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· May, 2014

Stories about Arts & Culture from May, 2014

Culture and Art in Bolivia

  30 May 2014

“Does Bolivia have culture?”, wonders [es] Eduardo Bowles on his blog, and tries an answer: Of course it does, but nobody looks at it and very few try to promote it. The Ministry of Cultures pays lots of money to singers who harp upon catchy choruses, but has never tried...

BookCrossing in Latin America

  29 May 2014

Silvana Aquino writes [es] on Infotecarios about BookCrossing, BC, the practice of leaving a book in a public place to be picked up and read by others, who then do likewise. BC has become a an increasingly popular phenomenon, as right now there are two millions of registered users, known...

Learning How to Sing

  29 May 2014

Do you think it's impossible to sing if you don't have a good voice from birth? Carlos Campaña on Vox Technologies thinks [es] the opposite: It's possible to learn how to sing without having a good voice, as the concept of “having a good voice” lacks sense when we understand...

When Maya Angelou Lived in Egypt and Ghana

Sean Jacobs writes about American author and poet Maya Angelou, who died at age 86 yesterday May 28, 2014: In 1961, Maya Angelou, already a civil rights worker, and her then partner Vusumzi Make, an exiled activist from South Africa (he was a leading Pan Africanist Congress member), moved to...

Reading “I am Malala”

  28 May 2014

On Books’ Whisper, there is a review [es] of the book “I am Malala” by Malala Yousafzai where they claim everybody should read her story. The post reviewed here was part of the first #LunesDeBlogsGV [Monday of blogs on GV] on May 5, 2014, submitted by Cati Restrepo.

Podcast: History of the Internet in China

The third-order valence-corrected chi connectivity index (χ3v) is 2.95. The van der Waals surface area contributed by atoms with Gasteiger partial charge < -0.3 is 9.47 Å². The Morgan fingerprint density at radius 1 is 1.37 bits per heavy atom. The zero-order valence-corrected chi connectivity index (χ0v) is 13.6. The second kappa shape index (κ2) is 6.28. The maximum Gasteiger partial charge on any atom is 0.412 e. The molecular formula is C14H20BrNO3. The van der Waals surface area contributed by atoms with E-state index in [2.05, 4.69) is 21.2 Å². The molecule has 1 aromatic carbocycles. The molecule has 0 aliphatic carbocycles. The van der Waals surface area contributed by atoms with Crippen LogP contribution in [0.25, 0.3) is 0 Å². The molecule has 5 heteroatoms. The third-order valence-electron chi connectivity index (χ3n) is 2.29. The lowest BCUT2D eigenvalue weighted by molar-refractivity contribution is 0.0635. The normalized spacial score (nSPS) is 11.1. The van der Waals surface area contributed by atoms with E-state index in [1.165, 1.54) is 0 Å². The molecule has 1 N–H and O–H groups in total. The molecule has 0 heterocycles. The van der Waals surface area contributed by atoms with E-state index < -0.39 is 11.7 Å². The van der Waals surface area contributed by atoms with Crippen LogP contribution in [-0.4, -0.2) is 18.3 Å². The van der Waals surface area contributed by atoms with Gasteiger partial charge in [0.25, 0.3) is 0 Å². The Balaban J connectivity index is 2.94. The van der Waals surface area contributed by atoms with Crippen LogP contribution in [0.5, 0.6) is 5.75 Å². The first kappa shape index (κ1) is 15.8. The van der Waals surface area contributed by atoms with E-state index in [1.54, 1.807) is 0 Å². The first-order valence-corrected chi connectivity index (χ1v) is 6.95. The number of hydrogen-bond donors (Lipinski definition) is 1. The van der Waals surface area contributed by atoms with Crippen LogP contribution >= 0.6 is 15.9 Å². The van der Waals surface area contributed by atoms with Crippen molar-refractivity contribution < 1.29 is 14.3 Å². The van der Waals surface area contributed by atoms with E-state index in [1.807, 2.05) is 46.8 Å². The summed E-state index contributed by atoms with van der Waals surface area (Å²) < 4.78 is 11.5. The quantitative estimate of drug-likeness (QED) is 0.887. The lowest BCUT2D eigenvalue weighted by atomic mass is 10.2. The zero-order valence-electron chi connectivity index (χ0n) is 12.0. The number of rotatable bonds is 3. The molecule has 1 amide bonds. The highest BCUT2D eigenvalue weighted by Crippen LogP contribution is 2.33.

28 May 2014

Sinaca Podcast discusses how the Internet has grown and changed China with three guests who have experienced the worst and the best of the Chinese Internet: Duncan Clark from BDA China, Gady Epstein from The Economist, and Bill Bishop, the author of the Sinocism newsletter.

Haiti: “Excalibur of the Caribbean”

  21 May 2014

Machetes are ubiquitous and versatile…in the case of Haiti, machetes were common weapons in the struggle for independence. Haiti Innovation blogs about a short film profiling a Haitian machete-fighting instructor.

Libraries in Lima

  20 May 2014

Silvana Aquino writes [es] on Infotecarios about the launching of Lima Literary Map. She explains the initiative: Some weeks ago, the Downtown Lima Literary Map [es] was presented. This is a project developed by researchers Kristel Best and Renzo Farje and sponsored by the Peruvian House of Literature, that tracks...

What if We Don't Destroy Pirated Books?

  19 May 2014

The issue of pirated books is a common one im Latin American countries. Diego Ariel Vega wrote [es] about it on Infotecarios, and pointed out that the traditional response when such books are confiscated is to burn them, but he raises some questions: Who should be responiable for that decision?...

What File Sharing Communities Can Teach Us

  19 May 2014

On Ártica Online, Jorge Gemetto blogs [es] about file sharing communities and what we can learn from them: A common feature of many of these communities is that they are organized around cultural needs [es]. Preservation, access, dissemination, and distribution at reasonable prices are tasks that the market does not always carry...

Mountain Echoes, a Literary Festival in Bhutan's Mountains

  19 May 2014

Mountain Echoes, a festival celebrating literature, art and culture in Bhutan, will take place in the Bhutanese capital Thimphu from 21 -24 May, 2014. Among the speakers will be Bhutanese blogger Passang Passu Tshering, who writes on social issues, Bhutanese education and family life.

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